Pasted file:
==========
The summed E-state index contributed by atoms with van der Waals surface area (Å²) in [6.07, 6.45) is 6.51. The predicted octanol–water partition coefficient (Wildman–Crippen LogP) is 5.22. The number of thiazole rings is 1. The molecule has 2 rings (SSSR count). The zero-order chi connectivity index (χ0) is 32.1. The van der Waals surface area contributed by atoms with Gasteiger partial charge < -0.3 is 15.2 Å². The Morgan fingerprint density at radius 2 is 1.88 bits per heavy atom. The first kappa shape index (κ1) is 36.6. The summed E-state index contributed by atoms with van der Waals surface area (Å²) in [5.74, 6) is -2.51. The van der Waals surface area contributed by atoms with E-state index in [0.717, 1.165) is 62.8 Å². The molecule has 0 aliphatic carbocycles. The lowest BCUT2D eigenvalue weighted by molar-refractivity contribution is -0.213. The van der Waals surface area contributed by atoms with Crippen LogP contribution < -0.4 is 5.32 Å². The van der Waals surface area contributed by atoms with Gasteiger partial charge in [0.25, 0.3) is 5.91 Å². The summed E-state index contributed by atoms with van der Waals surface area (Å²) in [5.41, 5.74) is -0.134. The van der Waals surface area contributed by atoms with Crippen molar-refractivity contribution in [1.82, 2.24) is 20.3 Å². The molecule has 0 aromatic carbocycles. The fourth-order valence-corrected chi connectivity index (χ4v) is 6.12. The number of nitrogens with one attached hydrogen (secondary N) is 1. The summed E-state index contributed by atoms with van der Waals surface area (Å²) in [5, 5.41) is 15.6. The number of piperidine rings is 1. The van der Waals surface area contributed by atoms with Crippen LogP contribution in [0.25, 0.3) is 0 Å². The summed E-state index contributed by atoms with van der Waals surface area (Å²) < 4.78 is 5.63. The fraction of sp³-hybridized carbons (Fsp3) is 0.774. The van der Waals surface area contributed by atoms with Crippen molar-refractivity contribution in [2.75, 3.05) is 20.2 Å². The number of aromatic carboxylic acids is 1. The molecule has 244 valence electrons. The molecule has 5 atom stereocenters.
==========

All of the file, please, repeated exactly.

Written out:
The summed E-state index contributed by atoms with van der Waals surface area (Å²) in [6.07, 6.45) is 6.51. The predicted octanol–water partition coefficient (Wildman–Crippen LogP) is 5.22. The number of thiazole rings is 1. The molecule has 2 rings (SSSR count). The zero-order chi connectivity index (χ0) is 32.1. The van der Waals surface area contributed by atoms with Gasteiger partial charge < -0.3 is 15.2 Å². The Morgan fingerprint density at radius 2 is 1.88 bits per heavy atom. The first kappa shape index (κ1) is 36.6. The summed E-state index contributed by atoms with van der Waals surface area (Å²) in [5.74, 6) is -2.51. The van der Waals surface area contributed by atoms with E-state index in [0.717, 1.165) is 62.8 Å². The molecule has 0 aliphatic carbocycles. The lowest BCUT2D eigenvalue weighted by molar-refractivity contribution is -0.213. The van der Waals surface area contributed by atoms with Crippen LogP contribution < -0.4 is 5.32 Å². The van der Waals surface area contributed by atoms with Gasteiger partial charge in [0.25, 0.3) is 5.91 Å². The summed E-state index contributed by atoms with van der Waals surface area (Å²) in [5.41, 5.74) is -0.134. The van der Waals surface area contributed by atoms with Crippen molar-refractivity contribution in [1.82, 2.24) is 20.3 Å². The molecule has 0 aromatic carbocycles. The fourth-order valence-corrected chi connectivity index (χ4v) is 6.12. The number of nitrogens with one attached hydrogen (secondary N) is 1. The summed E-state index contributed by atoms with van der Waals surface area (Å²) in [5, 5.41) is 15.6. The number of piperidine rings is 1. The van der Waals surface area contributed by atoms with Crippen LogP contribution in [0.25, 0.3) is 0 Å². The summed E-state index contributed by atoms with van der Waals surface area (Å²) < 4.78 is 5.63. The fraction of sp³-hybridized carbons (Fsp3) is 0.774. The van der Waals surface area contributed by atoms with Crippen molar-refractivity contribution in [2.75, 3.05) is 20.2 Å². The number of aromatic carboxylic acids is 1. The molecule has 244 valence electrons. The molecule has 5 atom stereocenters.